US job cuts last month highest since 1974, unemployment rate rises

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Friday, February 6, 2009

As a result of the ongoing global financial crisis of 2008–2009, American employers have cut 598,000 jobs over the past month, the most in one month since December 1974. The unemployment rate also rose approximately 0.4 percent, bringing the rate up to 7.6 percent (11.6 million people), the highest since January 1992. This is according to the United States Labor Department's monthly unemployment report released last week.

US President Barack Obama asked Congress today to support and quickly pass a $900 billion economic stimulus package that would, according to some, help create more jobs and decrease the unemployment rate. "All of us in Washington must remember that we’re here to work for the American people. And if we drag our feet and fail to act, this crisis will turn into a catastrophe," said Obama in a statement this morning.

Obama warned that the rate could grow to double digits if Congress did not act fast and pass the bill allowing the package, and stated that the report was "very troubling."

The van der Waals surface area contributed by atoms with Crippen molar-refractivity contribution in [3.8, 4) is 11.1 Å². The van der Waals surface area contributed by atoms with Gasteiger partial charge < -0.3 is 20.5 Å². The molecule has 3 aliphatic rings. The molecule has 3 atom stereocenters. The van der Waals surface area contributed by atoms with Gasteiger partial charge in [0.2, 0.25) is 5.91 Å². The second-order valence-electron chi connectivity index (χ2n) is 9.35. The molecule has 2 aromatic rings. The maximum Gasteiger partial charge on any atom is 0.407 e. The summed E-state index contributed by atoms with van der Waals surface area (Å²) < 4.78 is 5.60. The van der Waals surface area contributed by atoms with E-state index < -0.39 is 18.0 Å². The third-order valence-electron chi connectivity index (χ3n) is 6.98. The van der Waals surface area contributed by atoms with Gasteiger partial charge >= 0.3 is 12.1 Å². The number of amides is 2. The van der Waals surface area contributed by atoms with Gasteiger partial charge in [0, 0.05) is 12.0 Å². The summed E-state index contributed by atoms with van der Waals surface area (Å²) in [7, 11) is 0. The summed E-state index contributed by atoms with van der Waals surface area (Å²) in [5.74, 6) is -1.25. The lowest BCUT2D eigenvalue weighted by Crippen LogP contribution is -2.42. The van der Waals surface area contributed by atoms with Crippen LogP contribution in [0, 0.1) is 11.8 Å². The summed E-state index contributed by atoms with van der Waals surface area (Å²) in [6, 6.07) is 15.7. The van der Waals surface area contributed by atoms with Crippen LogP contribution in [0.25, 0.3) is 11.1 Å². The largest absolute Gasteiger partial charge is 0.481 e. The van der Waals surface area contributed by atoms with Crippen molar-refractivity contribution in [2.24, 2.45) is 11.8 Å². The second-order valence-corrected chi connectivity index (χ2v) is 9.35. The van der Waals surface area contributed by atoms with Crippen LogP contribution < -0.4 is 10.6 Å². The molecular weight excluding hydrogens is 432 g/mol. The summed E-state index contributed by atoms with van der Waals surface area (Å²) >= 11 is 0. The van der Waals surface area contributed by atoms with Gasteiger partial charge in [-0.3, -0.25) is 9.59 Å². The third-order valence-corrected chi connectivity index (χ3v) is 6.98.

"These numbers demand action. It is time for Congress to act," he also said, "That's 3.6 million Americans who need our help," he stated, referring to the number of American workers that had been laid off since the United States officially entered economic recession in December 2007.

These numbers demand action. It is time for Congress to act.

—Barack Obama

Factories have been hit the hardest in the past month, laying off 207,000 workers, approximately 20 percent of the month's layoffs and the most by the industry since 1982. The next highest was the construction industry, which cut an estimated 110,000 workers last month. Other hard-hit industries include the financial industries, cutting 42,000 jobs, the retail industry, which cut 46,000, and leisure and hospitality, losing 28,000 workers.

"This is a horror show we’re watching. By every measure available - loss of employment and hours, rise of unemployment, shrinkage of the employment to population rate - this recession is steeper than any recession of the last 40 years, including the harsh recession of the early 1980s," stated Lawrence Mishel, an economist and president of the Economic Policy Institute, a US-based research organization focused on the economy. Economic forecasters reported that their predictions had actually been less severe than the report stated.

The United States Congress is currently debating a $900 billion economic stimulus bill that will attempt to halt the recession, and will continue to do so until a measure has been reached.